|THEN : Toronto's first purpose built city hall, shown in the mid-nineteenth century, when everything south of Front Street was still Lake Ontario.|
|NOW : The 1844 city hall has been converted into the Market Gallery, the lake waters south of it have been filled in and now house vendors.|
From 1834, when the City of Toronto was incorporated out of the old Town of York, elections for city council, and therefore, for Mayor, were actually held every single year, right up until 1956. Traditionally, campaigning was done for three weeks in December, and elections were held on or about New Years Day. Now that they let just about anyone in Toronto who's of age go drinking on New Years Eve, perhaps some changes are for the best.
WILLIAM LYON MACKENZIE
Toronto's First Mayor (1834)
|THEN : William Lyon Mackenzie, Toronto's Mayor in 1834.|
The first mayor to be chosen for the brand new City of Toronto was none other than William Lyon Mackenzie. Born in Scotland in 1795, Mackenzie had emigrated to Canada in 1820, after leaving behind a youth spent drinking and gambling - not to mention the illegitimate son, James, that he left behind in the care of his aging mother. Throughout the 1820s he was editor of a series of newspapers, most notable among them "The Colonial Advocate", which he used to slander various Tory politicians. In 1826, the sons of some of the same wealthy luminaries who Mackenzie criticized broke in to Mackenzie's printing press, breaking up his equipment and throwing it into the harbour. Although Mackenzie was in New York State at the time of their attack, he took them to court, and eventually won a substantial amount of money. This was somewhat of a miracle for Mackenzie, as he'd been out of town in New York evading his creditors. If those young Tories had just left him alone, Mackenzie probably would have gone bankrupt and no one would have heard from him again.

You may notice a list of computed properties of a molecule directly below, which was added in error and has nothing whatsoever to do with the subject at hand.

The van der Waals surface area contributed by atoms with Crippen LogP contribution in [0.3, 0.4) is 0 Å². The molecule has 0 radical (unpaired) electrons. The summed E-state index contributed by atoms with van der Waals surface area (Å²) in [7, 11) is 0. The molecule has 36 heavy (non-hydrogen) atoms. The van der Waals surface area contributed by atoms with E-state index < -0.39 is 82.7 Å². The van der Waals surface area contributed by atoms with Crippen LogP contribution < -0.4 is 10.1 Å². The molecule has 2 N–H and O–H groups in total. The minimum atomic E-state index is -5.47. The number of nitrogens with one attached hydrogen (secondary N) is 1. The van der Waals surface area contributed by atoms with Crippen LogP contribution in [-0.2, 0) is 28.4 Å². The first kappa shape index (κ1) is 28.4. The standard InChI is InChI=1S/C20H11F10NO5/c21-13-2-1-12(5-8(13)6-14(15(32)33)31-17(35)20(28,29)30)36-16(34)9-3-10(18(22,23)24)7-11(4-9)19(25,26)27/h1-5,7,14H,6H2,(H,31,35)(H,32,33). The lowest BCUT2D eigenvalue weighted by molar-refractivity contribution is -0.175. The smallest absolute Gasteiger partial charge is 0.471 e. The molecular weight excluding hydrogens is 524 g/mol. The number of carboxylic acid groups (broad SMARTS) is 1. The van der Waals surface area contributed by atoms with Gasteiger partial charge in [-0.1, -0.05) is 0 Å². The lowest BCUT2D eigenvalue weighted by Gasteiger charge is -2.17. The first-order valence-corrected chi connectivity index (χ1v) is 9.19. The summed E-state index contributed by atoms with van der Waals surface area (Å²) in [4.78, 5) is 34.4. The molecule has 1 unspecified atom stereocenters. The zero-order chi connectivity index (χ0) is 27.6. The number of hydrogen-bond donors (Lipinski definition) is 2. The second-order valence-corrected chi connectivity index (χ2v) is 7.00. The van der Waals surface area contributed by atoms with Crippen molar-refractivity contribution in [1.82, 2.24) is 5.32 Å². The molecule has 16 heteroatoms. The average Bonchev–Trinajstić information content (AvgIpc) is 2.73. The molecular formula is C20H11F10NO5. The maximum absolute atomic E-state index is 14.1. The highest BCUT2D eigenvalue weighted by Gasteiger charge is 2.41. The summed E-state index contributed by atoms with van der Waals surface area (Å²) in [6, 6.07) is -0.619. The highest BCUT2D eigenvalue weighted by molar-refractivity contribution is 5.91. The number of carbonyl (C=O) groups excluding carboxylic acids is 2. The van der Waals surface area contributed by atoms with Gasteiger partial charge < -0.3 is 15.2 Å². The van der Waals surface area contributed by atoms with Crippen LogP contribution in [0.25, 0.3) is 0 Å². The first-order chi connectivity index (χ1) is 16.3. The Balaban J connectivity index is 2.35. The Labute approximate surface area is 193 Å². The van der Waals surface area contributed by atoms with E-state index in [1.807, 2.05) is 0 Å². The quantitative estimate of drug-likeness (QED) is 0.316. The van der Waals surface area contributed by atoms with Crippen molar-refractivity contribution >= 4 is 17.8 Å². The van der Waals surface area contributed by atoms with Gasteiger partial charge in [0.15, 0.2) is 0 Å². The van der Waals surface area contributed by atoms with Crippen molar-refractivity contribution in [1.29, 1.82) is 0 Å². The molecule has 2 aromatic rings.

As it was, Mackenzie was able to use the money and the notoriety he gained from the Types Riot to launch a political career. He was constantly being thrown out of the halls of government for his antagonistic behaviour, but then would get put in again in subsequent elections. In 1834, the year that the City of Toronto was incorporated, he became our first mayor. Mackenzie was essentially an ineffective mayor. He did manage to throw out a number of conservative Tory candidates and replace them with his own supporters, but he did nothing to curb the large municipal debt, and he failed to make much needed improvements to municipal works. In 1834, there was not even enough money to lay boards on the streets to serve as sidewalks. Hmm, debates about government expense and struggles with the city's budget ... does that sound like a familiar election issue?